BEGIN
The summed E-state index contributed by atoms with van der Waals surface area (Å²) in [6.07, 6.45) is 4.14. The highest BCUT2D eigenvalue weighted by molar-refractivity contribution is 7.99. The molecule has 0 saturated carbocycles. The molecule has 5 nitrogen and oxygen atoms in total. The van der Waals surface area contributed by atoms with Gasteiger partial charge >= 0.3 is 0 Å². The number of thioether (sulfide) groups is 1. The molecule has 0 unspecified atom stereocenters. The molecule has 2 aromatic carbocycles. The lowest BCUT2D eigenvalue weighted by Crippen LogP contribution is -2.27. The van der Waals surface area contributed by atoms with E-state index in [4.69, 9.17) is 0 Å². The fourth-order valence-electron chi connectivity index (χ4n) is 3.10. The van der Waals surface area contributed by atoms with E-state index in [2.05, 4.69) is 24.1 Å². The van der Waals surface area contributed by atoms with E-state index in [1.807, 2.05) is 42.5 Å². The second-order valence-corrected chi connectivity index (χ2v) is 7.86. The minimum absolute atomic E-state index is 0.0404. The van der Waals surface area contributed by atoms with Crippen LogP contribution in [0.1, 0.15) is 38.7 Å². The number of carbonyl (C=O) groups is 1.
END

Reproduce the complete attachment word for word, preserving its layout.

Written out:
The summed E-state index contributed by atoms with van der Waals surface area (Å²) in [6.07, 6.45) is 4.14. The highest BCUT2D eigenvalue weighted by molar-refractivity contribution is 7.99. The molecule has 0 saturated carbocycles. The molecule has 5 nitrogen and oxygen atoms in total. The van der Waals surface area contributed by atoms with Gasteiger partial charge >= 0.3 is 0 Å². The number of thioether (sulfide) groups is 1. The molecule has 0 unspecified atom stereocenters. The molecule has 2 aromatic carbocycles. The lowest BCUT2D eigenvalue weighted by Crippen LogP contribution is -2.27. The van der Waals surface area contributed by atoms with E-state index in [4.69, 9.17) is 0 Å². The fourth-order valence-electron chi connectivity index (χ4n) is 3.10. The van der Waals surface area contributed by atoms with E-state index in [2.05, 4.69) is 24.1 Å². The van der Waals surface area contributed by atoms with E-state index in [1.807, 2.05) is 42.5 Å². The second-order valence-corrected chi connectivity index (χ2v) is 7.86. The minimum absolute atomic E-state index is 0.0404. The van der Waals surface area contributed by atoms with Crippen LogP contribution in [0.1, 0.15) is 38.7 Å². The number of carbonyl (C=O) groups is 1.